Backers, foes see different community centers

Opponents say Fruita facility would be too expensive to use

Would the proposed Fruita community center be a recreation hall for all to enjoy, or is it a $12.89 million taxpayer-financed recreation center for the privileged?

Linda Deaton, head of Fruita Citizens for Common Sense, which is opposed to the center, says it’s the latter.

“This is a facility that a small percentage in this community would actually use, but it would be paid for by everyone,” Deaton said. “It is just too much money.”

In the April mail-ballot election, Fruita residents split their vote evenly — 1,262 in favor and 1,262 against — and defeated a proposal to increase sales tax by 1 cent on the dollar to pay for the community center.

The facility could cost $36 million if it took the city the full 25 years to pay off the bonds. The Fruita City Council subsequently decided to place the issue on the November ballot and let voters take one more whack at it.

“I wouldn’t say it was defeated. It was a tie,” said Fruita City Councilman Terry Moss, who led the effort last spring in favor of the community center. “That is why we chose to put it back on the ballot.”

That is when Deaton, who publishes a line of greeting cards and owns Latitudes North in Fruita, formed her political action group.

“Twice in one year, I said, ‘This is too much,’ ” she said.

Her chief complaint with the facility, proposed for the intersection of Cherry and Coulson streets, is that it won’t be affordable.

A single person, paying the daily adult fee of $6 per day, could spend $52 a month using the gym three times a week. A family pass would be $645 a year, Deaton said.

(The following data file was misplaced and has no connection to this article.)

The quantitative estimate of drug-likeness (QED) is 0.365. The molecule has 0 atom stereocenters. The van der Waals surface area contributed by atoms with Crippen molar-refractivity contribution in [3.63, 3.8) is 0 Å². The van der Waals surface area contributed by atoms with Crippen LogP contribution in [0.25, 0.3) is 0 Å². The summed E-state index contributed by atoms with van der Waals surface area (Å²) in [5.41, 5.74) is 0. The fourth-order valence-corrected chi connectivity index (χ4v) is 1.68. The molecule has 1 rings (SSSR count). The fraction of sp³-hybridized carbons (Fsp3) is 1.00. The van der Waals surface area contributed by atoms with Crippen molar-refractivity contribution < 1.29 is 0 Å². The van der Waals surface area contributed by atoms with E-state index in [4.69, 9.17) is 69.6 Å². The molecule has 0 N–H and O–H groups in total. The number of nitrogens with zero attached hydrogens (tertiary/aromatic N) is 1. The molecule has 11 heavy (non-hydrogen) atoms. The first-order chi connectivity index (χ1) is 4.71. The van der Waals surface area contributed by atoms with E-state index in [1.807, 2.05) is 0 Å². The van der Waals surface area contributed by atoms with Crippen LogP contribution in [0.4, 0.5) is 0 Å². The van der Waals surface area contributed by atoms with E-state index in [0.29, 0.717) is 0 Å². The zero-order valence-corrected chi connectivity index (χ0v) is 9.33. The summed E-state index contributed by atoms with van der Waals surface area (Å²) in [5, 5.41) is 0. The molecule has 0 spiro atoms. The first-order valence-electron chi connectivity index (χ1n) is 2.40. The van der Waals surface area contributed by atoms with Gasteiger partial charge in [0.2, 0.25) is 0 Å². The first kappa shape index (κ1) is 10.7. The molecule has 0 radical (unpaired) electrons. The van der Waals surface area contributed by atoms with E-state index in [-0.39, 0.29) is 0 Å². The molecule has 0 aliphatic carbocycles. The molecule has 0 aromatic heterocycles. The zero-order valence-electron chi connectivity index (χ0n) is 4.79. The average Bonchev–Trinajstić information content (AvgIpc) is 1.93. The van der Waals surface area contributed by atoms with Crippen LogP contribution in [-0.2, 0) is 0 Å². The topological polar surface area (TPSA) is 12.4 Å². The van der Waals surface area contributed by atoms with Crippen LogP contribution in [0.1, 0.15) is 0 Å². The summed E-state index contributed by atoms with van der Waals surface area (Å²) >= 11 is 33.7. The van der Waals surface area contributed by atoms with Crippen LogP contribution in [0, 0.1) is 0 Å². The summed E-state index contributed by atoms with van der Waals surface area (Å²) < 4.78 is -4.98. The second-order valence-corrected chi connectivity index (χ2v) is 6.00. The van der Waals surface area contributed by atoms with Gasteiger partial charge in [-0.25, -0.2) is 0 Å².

“People that will never be able to afford to use it will have to pay for this,” she said.

Moss said Deaton is confused about the pricing.

“A person that is going to continually use it is going to use one of the discount rates,” he said. “They are going to spend their money wisely.”

Deaton also raised a concern about maintenance after the center is built in 2010.

“If they don’t collect on the user fees, where does the money come from? That is unanswered,” she said.

“It will come from the sales tax,” Moss countered.

After the bonds are paid, a four-tenths of a cent sales tax would remain to fund nearly $400,000 a year in maintenance costs, he said.

Fruita has greater priorities than a new recreation center, Deaton said.

“We have streets to repair, we have growing neighborhoods around here, and I just believe our priorities should be focused on our infrastructure and our public safety,” she said.

Moss said the Fruita Area Chamber of Commerce backs the center and that a recent poll found 70 percent of Fruita residents support the community center.

“Not only will my family benefit from the recreation, and the different things it will offer, it will help spur our local economy,” Moss said.


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